In the Season 6 finale of Game of Thrones—and yes, this contains spoilers, because if there’s one show you need to watch and not get behind on, it’s this one, so I have no qualms about spoiling it for you; I mean, for Christ’s sake, people stop watching Internet porn while it airs—Cersei Lannister looks to be in a difficult spot. She has been denied a trial by combat—with a gigantic man nicknamed “The Mountain” in her corner, mind you—and faces a hearing in front of the High Sparrow and, presumably, the gods, regarding a litany of alleged offenses, which we as viewers know largely to be true. So, after seasons of manipulating and scheming, it would seem as if Cersei is set to finally receive her comeuppance. We see her staring out the window from her lofty perch, imagining she might be simply counting down the moments to her grim fate, or perhaps finally showing a shred of remorse for her misdeeds and the general carnage she has wrought.
Eh, not so much. Like any true powerful villain, Cersei Lannister has an ace up her sleeve, or rather, the ultimate trump card in the form of barrels and barrels of Wildfire, an explosive substance hidden in a cache under the Sept of Baelor and thus conveniently located perilously close to where she is set to stand trial. Such that instead of actually facing responsibility for her actions, she instead orchestrates a way to detonate that Wildfire, blow up the Sept, and not only avoid any such consequences, but in one fell swoop, take out her major enemies within King’s Landing, namely that of the High Sparrow himself and of Margaery Tyrell, her chief rival in terms of power over the throne and over her son, Tommen, king of the realm and husband to Margaery. Well played, Cersei. Except for the fact Tommen, either so grief-stricken at the loss of his beloved, so fully aware now that he has been a puppet since he started wearing the crown, or both, that he decides the best course of action is to hurl himself out of the closest available window, thereby fulfilling the prophecy long ago told to Cersei that all her kids would die. Um, take the good with the bad, eh? This particular chapter of the Cersei Lannister ends with the blonde puppet-master herself now seated atop the Iron Throne as ruler of the Seven Kingdoms. I mean, she pretty much has won the post by default, but regardless, there she is—hear her roar.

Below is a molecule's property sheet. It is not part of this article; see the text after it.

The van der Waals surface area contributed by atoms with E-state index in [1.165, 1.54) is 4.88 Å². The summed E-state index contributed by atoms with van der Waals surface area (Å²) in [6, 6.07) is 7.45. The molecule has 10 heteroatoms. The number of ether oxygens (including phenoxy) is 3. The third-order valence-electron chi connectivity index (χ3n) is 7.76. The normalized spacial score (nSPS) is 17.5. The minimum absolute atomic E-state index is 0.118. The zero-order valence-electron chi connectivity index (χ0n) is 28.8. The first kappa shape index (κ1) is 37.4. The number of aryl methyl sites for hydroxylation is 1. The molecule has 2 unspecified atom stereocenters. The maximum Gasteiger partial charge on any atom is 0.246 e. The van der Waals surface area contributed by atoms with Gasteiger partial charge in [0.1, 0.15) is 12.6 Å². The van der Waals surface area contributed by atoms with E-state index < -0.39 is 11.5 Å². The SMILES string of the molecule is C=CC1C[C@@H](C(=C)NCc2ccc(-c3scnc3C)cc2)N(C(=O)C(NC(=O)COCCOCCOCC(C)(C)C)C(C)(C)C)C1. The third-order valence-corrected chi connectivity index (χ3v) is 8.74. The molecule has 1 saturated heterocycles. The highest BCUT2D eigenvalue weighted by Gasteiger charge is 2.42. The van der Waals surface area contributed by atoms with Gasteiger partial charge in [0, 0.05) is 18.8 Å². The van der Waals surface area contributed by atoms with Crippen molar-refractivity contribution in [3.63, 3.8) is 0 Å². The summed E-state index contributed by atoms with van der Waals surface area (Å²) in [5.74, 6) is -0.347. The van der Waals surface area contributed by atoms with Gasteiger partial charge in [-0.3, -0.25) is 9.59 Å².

Why do I bring up Game of Thrones in a blog about politics, social issues and other topics related to current events? Because I imagine a lot of people, reacting to news that the FBI is not recommending that the Department of Justice levy charges against Hillary Clinton and her aides in her ongoing scandal about her use of a private E-mail server to respond to classified matters of state, feel about the same way regarding the twist of expectations. As with Cersei Lannister’s apparent ability to stack the deck in her favor and otherwise maneuver out of harm’s way, Hillary, faced with not one but two high-profile investigations (let’s not all of a sudden forget the recent to-do about her culpability in the attack on Benghazi), looks to be in the clear on both counts, at least in terms of criminal liability. And while Hillary may not be nearly as conniving as Cersei, that critics see a pattern of deception and lies without any legal repercussions which fits a Clintonian narrative that began with Bill’s own ethical and moral flexibility, shall we say, while in the Oval Office, has many observers convinced that both she and Bill play by a different set of rules than the ones you and I do. For all the talk of a “rigged” economy and political system this election cycle, Hillary Clinton’s “great escape” can be seen as a prime example.